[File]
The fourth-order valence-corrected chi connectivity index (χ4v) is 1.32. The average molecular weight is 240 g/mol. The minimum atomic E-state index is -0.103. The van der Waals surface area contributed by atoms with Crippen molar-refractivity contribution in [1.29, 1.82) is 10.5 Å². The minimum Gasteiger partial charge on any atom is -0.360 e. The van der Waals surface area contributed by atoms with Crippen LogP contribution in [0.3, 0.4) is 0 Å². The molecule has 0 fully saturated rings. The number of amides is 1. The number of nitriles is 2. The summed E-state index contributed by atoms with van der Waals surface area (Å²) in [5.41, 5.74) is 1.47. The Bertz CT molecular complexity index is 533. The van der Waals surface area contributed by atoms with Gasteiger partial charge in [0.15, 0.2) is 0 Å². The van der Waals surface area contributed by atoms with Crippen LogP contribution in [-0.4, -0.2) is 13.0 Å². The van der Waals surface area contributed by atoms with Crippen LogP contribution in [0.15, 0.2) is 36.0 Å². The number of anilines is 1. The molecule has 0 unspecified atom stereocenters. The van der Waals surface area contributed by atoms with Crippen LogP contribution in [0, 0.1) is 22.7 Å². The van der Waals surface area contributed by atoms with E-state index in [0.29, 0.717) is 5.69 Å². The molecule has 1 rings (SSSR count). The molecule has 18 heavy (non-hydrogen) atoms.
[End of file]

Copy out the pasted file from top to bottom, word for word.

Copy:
The fourth-order valence-corrected chi connectivity index (χ4v) is 1.32. The average molecular weight is 240 g/mol. The minimum atomic E-state index is -0.103. The van der Waals surface area contributed by atoms with Crippen molar-refractivity contribution in [1.29, 1.82) is 10.5 Å². The minimum Gasteiger partial charge on any atom is -0.360 e. The van der Waals surface area contributed by atoms with Crippen LogP contribution in [0.3, 0.4) is 0 Å². The molecule has 0 fully saturated rings. The number of amides is 1. The number of nitriles is 2. The summed E-state index contributed by atoms with van der Waals surface area (Å²) in [5.41, 5.74) is 1.47. The Bertz CT molecular complexity index is 533. The van der Waals surface area contributed by atoms with Gasteiger partial charge in [0.15, 0.2) is 0 Å². The van der Waals surface area contributed by atoms with Crippen LogP contribution in [-0.4, -0.2) is 13.0 Å². The van der Waals surface area contributed by atoms with Crippen LogP contribution in [0.15, 0.2) is 36.0 Å². The number of anilines is 1. The molecule has 0 unspecified atom stereocenters. The van der Waals surface area contributed by atoms with Crippen LogP contribution in [0, 0.1) is 22.7 Å². The van der Waals surface area contributed by atoms with E-state index in [0.29, 0.717) is 5.69 Å². The molecule has 1 rings (SSSR count). The molecule has 18 heavy (non-hydrogen) atoms.